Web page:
Despite airline scandals, carriers' stock prices keep climbing

A passenger is bloodied as he is dragged from his seat in April after refusing to give it up to crew members on a United Airlines flight.

Later that same month, a family flying home from a Hawaiian vacation is booted from a Delta Air Lines flight after a dispute over seating for an infant.

In May, Violence erupted at Fort Lauderdale-Hollywood International Airport in Florida after Spirit Airlines canceled several flights because of a labor dispute with pilots.

All three scenes have become content for viral videos, viewed by millions of people worldwide. But despite such ugly incidents involving the nation’s airlines, their stock prices have continued to rise.

Shares of American, Delta and United have each climbed by at least 5% this year while Southwest Airlines has climbed 20%. A New York Stock Exchange index of airline stocks, Arca Airline Index, has jumped nearly 150% over the last 10 years.

While airlines suffer short-term reputation damage by such incidents, experts say the industry has become so consolidated after a series of mergers and acquisitions that it would be difficult to get travelers to abandoned their favorite airline.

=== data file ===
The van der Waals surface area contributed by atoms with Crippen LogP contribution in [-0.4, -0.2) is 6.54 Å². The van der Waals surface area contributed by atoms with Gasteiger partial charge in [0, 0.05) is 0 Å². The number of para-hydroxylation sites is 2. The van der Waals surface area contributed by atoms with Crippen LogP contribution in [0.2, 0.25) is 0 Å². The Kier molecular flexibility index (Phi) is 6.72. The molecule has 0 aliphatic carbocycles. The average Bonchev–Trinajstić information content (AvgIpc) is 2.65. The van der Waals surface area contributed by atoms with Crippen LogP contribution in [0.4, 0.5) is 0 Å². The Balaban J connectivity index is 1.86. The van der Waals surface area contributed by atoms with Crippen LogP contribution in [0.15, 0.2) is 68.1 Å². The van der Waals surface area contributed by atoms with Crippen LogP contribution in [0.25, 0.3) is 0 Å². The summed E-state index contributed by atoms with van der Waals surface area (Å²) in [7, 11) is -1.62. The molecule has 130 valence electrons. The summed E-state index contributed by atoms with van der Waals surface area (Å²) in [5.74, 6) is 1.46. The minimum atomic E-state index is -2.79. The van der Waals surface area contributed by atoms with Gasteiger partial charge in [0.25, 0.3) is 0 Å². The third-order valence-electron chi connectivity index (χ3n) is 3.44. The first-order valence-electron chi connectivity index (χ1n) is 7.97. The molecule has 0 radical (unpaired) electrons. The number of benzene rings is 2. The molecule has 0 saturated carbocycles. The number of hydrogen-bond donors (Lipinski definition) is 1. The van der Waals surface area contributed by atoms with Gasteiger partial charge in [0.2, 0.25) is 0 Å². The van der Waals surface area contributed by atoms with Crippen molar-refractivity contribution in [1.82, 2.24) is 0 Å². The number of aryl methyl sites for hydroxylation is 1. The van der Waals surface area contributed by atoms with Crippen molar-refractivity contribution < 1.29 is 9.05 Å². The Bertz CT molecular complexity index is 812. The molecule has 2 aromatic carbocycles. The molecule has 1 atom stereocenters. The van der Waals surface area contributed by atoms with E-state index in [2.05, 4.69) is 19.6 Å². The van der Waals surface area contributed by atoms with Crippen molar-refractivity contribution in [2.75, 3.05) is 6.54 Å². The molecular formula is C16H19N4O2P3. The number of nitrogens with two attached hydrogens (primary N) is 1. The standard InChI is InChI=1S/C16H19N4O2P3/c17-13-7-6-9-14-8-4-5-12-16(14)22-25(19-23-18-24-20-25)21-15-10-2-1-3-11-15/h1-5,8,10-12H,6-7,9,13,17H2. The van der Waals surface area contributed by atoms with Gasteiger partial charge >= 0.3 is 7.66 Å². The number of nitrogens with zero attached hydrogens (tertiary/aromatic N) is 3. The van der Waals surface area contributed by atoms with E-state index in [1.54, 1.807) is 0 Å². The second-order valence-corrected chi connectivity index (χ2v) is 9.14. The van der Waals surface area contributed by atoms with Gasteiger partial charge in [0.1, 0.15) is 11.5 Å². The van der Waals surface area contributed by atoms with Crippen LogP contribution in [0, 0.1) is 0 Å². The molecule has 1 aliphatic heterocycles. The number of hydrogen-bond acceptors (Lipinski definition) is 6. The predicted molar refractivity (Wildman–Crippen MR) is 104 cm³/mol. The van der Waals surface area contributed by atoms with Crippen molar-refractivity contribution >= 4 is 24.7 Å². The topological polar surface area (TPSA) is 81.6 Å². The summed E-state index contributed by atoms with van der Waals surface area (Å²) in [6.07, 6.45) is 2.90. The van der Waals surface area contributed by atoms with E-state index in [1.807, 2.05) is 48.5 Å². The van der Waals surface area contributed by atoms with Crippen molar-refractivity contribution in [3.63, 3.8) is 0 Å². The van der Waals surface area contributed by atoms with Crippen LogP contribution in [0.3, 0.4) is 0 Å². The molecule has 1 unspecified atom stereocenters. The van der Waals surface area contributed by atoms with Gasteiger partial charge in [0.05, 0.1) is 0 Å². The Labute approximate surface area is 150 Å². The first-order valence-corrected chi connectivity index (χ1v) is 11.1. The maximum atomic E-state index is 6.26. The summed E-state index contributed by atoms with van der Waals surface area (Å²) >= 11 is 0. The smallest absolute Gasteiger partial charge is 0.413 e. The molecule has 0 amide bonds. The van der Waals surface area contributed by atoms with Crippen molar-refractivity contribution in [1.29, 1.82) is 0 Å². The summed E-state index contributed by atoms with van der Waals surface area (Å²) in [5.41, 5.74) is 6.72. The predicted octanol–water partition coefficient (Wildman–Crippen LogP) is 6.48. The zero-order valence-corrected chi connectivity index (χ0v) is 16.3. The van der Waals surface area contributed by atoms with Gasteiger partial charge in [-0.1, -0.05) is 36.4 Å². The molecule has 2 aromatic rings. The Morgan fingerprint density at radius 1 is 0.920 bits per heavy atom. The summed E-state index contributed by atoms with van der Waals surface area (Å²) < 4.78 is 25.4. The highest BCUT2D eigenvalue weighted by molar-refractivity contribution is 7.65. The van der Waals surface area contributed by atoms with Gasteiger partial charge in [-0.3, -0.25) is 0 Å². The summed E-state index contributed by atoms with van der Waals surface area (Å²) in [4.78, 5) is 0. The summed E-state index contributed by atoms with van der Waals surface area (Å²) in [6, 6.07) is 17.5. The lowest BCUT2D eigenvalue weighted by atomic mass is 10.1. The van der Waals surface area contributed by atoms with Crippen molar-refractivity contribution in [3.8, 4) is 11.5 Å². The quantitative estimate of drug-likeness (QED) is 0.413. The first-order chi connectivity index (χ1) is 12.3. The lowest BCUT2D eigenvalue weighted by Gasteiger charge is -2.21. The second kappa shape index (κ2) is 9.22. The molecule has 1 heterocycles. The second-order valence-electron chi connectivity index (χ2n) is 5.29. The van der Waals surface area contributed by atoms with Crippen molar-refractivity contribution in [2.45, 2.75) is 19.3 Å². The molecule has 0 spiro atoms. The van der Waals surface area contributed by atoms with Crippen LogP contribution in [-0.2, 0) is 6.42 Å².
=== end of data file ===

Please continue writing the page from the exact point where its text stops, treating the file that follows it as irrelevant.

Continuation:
“Business travelers, the most lucrative customers from the airline’s perspective, tend to stick with airlines that offer the most flights from their home airport and on which the traveler probably has lots of frequent-flier miles,” said Philip A. Baggaley, managing director at Standard & Poor’s Global.

Jan K. Brueckner, a UC Irvine economics professor, added that the U.S. economy remains strong and “people don't have any choice besides the airlines if they need to get to a faraway place.”

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